Ho Chi Minh City. Photo: Wikimedia
Ho Chi Minh City. Photo: Wikimedia

Local, regional and crypto media outlets are reporting that Vietnam has just experienced the world’s biggest crypto heist. A look at the companies alleged to be involved in this scam reveals … well, not much at all.

Ho Chi Minh City authorities started investigating the apparent scam after protesters gathered on Sunday outside the office of local company Modern Tech, demanding compensation for investments into Singapore’s iFan and Dubai’s Pincoin. Both are crypto-currency based multi-level networking start-ups.

Local media reports that 32,000 Vietnamese investors are caught up in the alleged scam, with the sum involved said to be $660 million. The biggest recorded crypto heist to date was the $530 million Coincheck hack in Tokyo in January.

Modern Tech was listed as the official Vietnamese representative for both Ifan and Pin. Investors were told the tokens from both companies would see quick value jumps once they were sold on a secondary market and were also promised 8% commission for every new member introduced to the “network”.

Investor suspicions rose when the company began paying commissions not in real money but in tokens and while investors could see their investments supposedly rising on a daily basis, via an online dashboard, it was never possible to make actual withdrawals. After the protests, local media reported that Modern Tech had left its Ho Chi Minh City offices in March.

Ifan sold itself as an “advanced social network” for celebrities and music artists. The Ifan token could be used, the company’s marketing said, for merchandise, albums and live concert tickets.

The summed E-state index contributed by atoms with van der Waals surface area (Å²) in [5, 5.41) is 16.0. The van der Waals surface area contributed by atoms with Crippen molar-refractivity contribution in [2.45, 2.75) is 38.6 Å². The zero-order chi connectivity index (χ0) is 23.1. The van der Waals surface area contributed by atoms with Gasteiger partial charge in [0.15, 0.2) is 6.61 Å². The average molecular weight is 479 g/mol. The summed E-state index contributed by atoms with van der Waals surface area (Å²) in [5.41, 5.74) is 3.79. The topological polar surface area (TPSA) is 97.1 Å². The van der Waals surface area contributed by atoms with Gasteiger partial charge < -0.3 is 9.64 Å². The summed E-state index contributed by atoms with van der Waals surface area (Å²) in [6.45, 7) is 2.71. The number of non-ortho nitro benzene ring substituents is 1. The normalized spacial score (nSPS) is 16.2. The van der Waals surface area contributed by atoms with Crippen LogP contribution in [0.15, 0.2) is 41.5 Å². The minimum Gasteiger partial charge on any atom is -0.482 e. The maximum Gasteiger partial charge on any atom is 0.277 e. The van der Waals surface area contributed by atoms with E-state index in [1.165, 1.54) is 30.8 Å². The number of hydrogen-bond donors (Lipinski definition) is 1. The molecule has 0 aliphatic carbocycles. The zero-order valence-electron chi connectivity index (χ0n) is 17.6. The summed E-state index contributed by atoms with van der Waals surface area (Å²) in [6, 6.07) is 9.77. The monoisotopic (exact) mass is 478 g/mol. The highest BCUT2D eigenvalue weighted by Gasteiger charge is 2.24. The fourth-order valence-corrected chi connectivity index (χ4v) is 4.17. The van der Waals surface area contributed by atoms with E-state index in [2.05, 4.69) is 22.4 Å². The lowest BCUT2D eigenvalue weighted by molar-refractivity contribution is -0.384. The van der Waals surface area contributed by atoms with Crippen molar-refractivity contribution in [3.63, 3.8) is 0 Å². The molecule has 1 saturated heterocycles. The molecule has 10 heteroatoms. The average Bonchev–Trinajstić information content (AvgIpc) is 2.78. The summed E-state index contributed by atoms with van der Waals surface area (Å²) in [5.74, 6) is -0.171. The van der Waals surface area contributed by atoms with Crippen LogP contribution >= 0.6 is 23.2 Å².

Internet domain registration documents reveal the Ifan website was registered in September 2017 although the individual or entity behind this registration has chosen to list as private. Nowhere does the business website list an office or corporate address.

The site does list Ifan team leader and advisory council members although these names do not immediately show up on any other web records. One of the entries, for a supposed team leader, is clunky, to say the least. The team member, says the bio entry, “is a technical blockchain. He used to work as software development…”

Pincoin, on the other hand, was sold simply as an “investment opportunity” promising up to 40% monthly returns.

Pincoin’s whitepaper, like its website, is well-designed, articulate and indeed convincing. Except, amidst all the info-graphics, flashy videos, flow charts and duotone images of smiling happy people – or even the talk of communities, ecosystems, decentralised hedge funds and, yes, even ‘endless opportunities,” – nowhere does it say who is launching the coin.

The FAQ section of the website has a section entitled “How can we trust in PIN community.”

“We make our commitment in everything we do,” is the answer. “Our website, our logo, our marketing campaign, our roadmap, our strategy, etc. We believe that everything we do can satisfy many people. Actions speak louder than words, therefore we will always do our best so that Pin would [be] so far beyond our members’ expectations.”

Domain registration documents show that the people behind the Pincoin registration have, just like Ifan, chosen to remain unlisted. The Pincoin site was only registered in November 2017.

When there is possibly $600 million at stake, you just can’t beat a bit of old-fashioned due diligence, eh?

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